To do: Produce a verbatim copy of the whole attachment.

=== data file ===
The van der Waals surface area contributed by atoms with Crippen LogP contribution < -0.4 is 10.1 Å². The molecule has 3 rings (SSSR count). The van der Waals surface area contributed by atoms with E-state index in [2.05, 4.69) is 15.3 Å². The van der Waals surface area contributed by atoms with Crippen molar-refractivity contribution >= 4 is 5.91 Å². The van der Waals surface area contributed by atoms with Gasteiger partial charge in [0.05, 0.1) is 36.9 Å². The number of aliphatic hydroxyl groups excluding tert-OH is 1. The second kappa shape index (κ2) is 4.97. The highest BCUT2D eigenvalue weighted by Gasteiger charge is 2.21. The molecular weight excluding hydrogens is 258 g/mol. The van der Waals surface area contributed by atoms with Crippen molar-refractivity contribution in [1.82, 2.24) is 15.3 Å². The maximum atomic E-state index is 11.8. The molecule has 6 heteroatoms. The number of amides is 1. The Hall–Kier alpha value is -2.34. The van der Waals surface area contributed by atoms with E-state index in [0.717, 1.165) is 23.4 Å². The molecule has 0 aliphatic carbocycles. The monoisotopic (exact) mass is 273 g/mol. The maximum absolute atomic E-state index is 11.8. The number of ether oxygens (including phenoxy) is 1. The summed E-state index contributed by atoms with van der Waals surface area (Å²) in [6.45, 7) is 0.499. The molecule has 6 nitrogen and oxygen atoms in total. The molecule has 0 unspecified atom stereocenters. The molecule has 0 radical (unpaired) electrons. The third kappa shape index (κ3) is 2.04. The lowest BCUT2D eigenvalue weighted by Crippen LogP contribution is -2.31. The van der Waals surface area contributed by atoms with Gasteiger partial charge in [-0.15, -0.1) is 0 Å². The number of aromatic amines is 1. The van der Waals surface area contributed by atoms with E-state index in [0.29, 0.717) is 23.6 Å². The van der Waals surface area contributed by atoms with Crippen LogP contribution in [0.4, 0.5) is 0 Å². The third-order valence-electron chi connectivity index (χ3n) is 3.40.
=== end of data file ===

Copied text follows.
The van der Waals surface area contributed by atoms with Crippen LogP contribution < -0.4 is 10.1 Å². The molecule has 3 rings (SSSR count). The van der Waals surface area contributed by atoms with E-state index in [2.05, 4.69) is 15.3 Å². The van der Waals surface area contributed by atoms with Crippen molar-refractivity contribution >= 4 is 5.91 Å². The van der Waals surface area contributed by atoms with Gasteiger partial charge in [0.05, 0.1) is 36.9 Å². The number of aliphatic hydroxyl groups excluding tert-OH is 1. The second kappa shape index (κ2) is 4.97. The highest BCUT2D eigenvalue weighted by Gasteiger charge is 2.21. The molecular weight excluding hydrogens is 258 g/mol. The van der Waals surface area contributed by atoms with Crippen molar-refractivity contribution in [1.82, 2.24) is 15.3 Å². The maximum atomic E-state index is 11.8. The molecule has 6 heteroatoms. The number of amides is 1. The Hall–Kier alpha value is -2.34. The van der Waals surface area contributed by atoms with E-state index in [0.717, 1.165) is 23.4 Å². The molecule has 0 aliphatic carbocycles. The monoisotopic (exact) mass is 273 g/mol. The maximum absolute atomic E-state index is 11.8. The number of ether oxygens (including phenoxy) is 1. The summed E-state index contributed by atoms with van der Waals surface area (Å²) in [6.45, 7) is 0.499. The molecule has 6 nitrogen and oxygen atoms in total. The molecule has 0 unspecified atom stereocenters. The molecule has 0 radical (unpaired) electrons. The third kappa shape index (κ3) is 2.04. The lowest BCUT2D eigenvalue weighted by Crippen LogP contribution is -2.31. The van der Waals surface area contributed by atoms with Gasteiger partial charge in [-0.15, -0.1) is 0 Å². The number of aromatic amines is 1. The van der Waals surface area contributed by atoms with E-state index in [0.29, 0.717) is 23.6 Å². The van der Waals surface area contributed by atoms with Crippen LogP contribution in [0.4, 0.5) is 0 Å². The third-order valence-electron chi connectivity index (χ3n) is 3.40.